This medium to a large-sized deciduous tree has edible fruit that is very nutritious and highly sought out by humans and animals alike. Animals are known to become intoxicated after eating fruit that is fermented, usually, on the ground say hello to the 'cider tree' aka Marula.
The Marula tree grows to 10–17 m tall, usually flowering between September and December and fruits from January to March. The male and female flowers grow on separate trees with the male flowers being dark red in the bud stage and pink and white when open, the female flowers are blood-red when in bud and reddish-purple and white when open.
Fruiting occurs in wild trees at the age of 7–10 years, but the yield increases as the tree ages to well over 100 years. The oval, white-fleshed, plumb-sized fruits of marula (about 3.5 cm in diameter) are pale green, turning yellow after falling in the period from February to June with a sharp, sweet scent.
The 2–3 cm long fruit stone is hard and contains one to four cavities, each usually with one seed, it is from these seeds that marula oil is cold-pressed. The marula tree is much revered by the indigenous people of Southern Africa, who extract the oil themselves for cracked, dry or damaged skin. It is a prized cosmetic oil for both skin and hair, being similar to olive oil in composition.
Protect and Restore Your Skin With Marula
Marula Oil is rich in essential fatty acids:
Omega 9 (oleic) are unsaturated fats, it aids in the reduction of skin inflammation and assists with reactive skin conditions.
Omega 6 (linoleic) are polyunsaturated fats, essential for human health because the body cannot manufacture them, it is essential in stimulating healthy cell production and turnover.
The fatty acids present in Marula oil are very similar to those present in the epidermis and can be considered biomimetic. Offering moderate prevention of transepidermal water loss with occlusive effects.
With a fine molecular structure that contributes to its effectiveness not only as a skin moisturizer but also as a protector. The absorption of the oil into the skin is due to the high percentage of oleic acid and the presence of palmitic acid which are known to disturb the stratum corneum intercellular lipids. Marula Oil is non-comedogenic and has anti-microbial properties which can help heal and reduce acne blemishes and scarring.
Marula Oil helps reduce transepidermal water loss (TEWL) and increases the smoothness of the skin. Easily absorbed, Marula oil supports the natural buildup of the skin’s lipid layers improving skin elasticity and possesses anti-inflammatory properties.
Indigenous medicinal use of the marula tree
The sustainable growth of the Marula tree along with the ethical sourcing of the oil is of paramount importance for the local indigenous population who have relied on this precious tree for thousands of years, there are many ways in which the tree is utilized:
BARK - The bark contains antihistamines and is used for cleansing by inhaling the steam. A decoction of the bark is used to treat human circulatory system (hemorrhoids) disorders; as well as digestive disorders and diarrhea (crushed bark is used with boiled water), liver problems, fever, venereal diseases, malaria (malaria prophylactic), inflammation, rheumatism, painful teeth, and warts. Grounded bark mixed with soft porridge is used to help wean and strengthen babies. In East Africa, the bark is used for toothache, constipation and stomach disorders.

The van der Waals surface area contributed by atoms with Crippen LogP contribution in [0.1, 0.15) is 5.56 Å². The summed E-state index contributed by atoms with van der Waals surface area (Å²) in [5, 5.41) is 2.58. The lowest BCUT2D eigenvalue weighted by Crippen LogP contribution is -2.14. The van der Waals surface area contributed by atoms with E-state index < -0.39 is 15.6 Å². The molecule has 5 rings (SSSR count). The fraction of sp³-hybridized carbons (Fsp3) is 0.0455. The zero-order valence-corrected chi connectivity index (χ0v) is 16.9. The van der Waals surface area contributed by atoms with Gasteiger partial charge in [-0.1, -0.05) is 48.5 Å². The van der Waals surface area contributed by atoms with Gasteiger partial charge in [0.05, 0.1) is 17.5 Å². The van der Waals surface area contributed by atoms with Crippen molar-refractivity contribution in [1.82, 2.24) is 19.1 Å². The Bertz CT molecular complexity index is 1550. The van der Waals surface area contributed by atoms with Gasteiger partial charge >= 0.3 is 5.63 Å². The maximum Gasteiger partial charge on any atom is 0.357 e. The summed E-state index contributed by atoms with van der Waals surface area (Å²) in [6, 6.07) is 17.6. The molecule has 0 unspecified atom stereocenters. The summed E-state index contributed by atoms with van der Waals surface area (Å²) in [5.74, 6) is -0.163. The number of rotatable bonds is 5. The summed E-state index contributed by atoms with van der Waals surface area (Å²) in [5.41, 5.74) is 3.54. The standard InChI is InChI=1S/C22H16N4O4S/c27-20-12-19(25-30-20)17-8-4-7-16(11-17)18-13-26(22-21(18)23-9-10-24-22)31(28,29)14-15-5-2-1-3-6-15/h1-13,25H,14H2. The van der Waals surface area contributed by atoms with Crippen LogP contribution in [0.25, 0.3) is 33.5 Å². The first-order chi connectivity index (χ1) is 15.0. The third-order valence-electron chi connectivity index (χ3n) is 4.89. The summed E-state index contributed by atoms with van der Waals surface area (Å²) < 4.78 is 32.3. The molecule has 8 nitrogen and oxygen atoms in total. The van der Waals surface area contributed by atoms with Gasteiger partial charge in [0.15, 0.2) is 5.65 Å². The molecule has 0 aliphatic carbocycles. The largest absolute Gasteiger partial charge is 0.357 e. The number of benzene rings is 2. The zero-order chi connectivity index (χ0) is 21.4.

ROOTS - Roots are used for many purposes in Zimbabwe, including menorrhagia, bilhazia, sore eyes, weakness, and heart pain. In East Africa, roots are used with other species in an alcoholic medicine to treat an internal ailment known as kati. In Senegal, root bark and leaves are used with other plants for snakebite and other venoms.
LEAVES - Leaf decoctions inhaled for malaria in Madagascar. Leaves may be used as dressings for burns.
FRUIT - It is high in vitamin C and can be eaten fresh. It is also cooked and used to produce juices, jams, and alcoholic drinks. A drink can be made from boiled marula fruit skin, or a coffee substitute can be made from burnt skin.
CATERPILLARS - Large saturniid caterpillars and the larvae of cerambycid wood boring beetles are taken from the marula tree and roasted.
Marula Oil contains a large proportion of monounsaturated fatty acids and natural antioxidants which make the oil very stable.
Mono-unsaturated fatty acids:
Oleic acid - 70 - 78%
Polyunsaturated fatty acids:
Linoleic acid - 4.0 - 7.0%
Alpha-linolenic acid - 0.1 - 0.7%
Saturated fatty acids:
Palmitic acid - 9 - 12%
Stearic acid - 5.0 - 8.0%
Arachidonic acid - 0.3 - 0.7%
Vitamins: Vitamin E - provides protection and helps skin retain moisture is a free radical scavenger and increases cell renewal.
Antioxidants: Tocopherols, sterols and flavonoids, procyanidin, galattot-tannins, and catechins.
PLANT PART USED: Nut from the fruit
INCI NOMENCLATURE: Sclerocarya birrea
METHOD OF EXTRACTION: Cold Pressed
CULTIVATION METHOD: Certified Organic
ORIGIN: South Africa
AROMA: Subtle nutty aroma
HARVESTING FACTS: The Marula fruit harvest starts in January of each year, the season is very short and lasts only 3 months.
Marula has been incorporated into Cell Affinity Coactive Serum | TANU, due to its biomimetic nature along with antioxidants offering protection against photo-aging by neutralizing free radicals. TANU is now available, below is a quick link to the shop!
Until next time,
be human, be kind, be you.
REFERENCES /Safety and efficacy of Sclerocarya birrea (A.Rich.) Hochst (Marula) oil: A clinical perspective Baatile Komane Ilze Vermaak Beverley Summers Alvaro Viljoen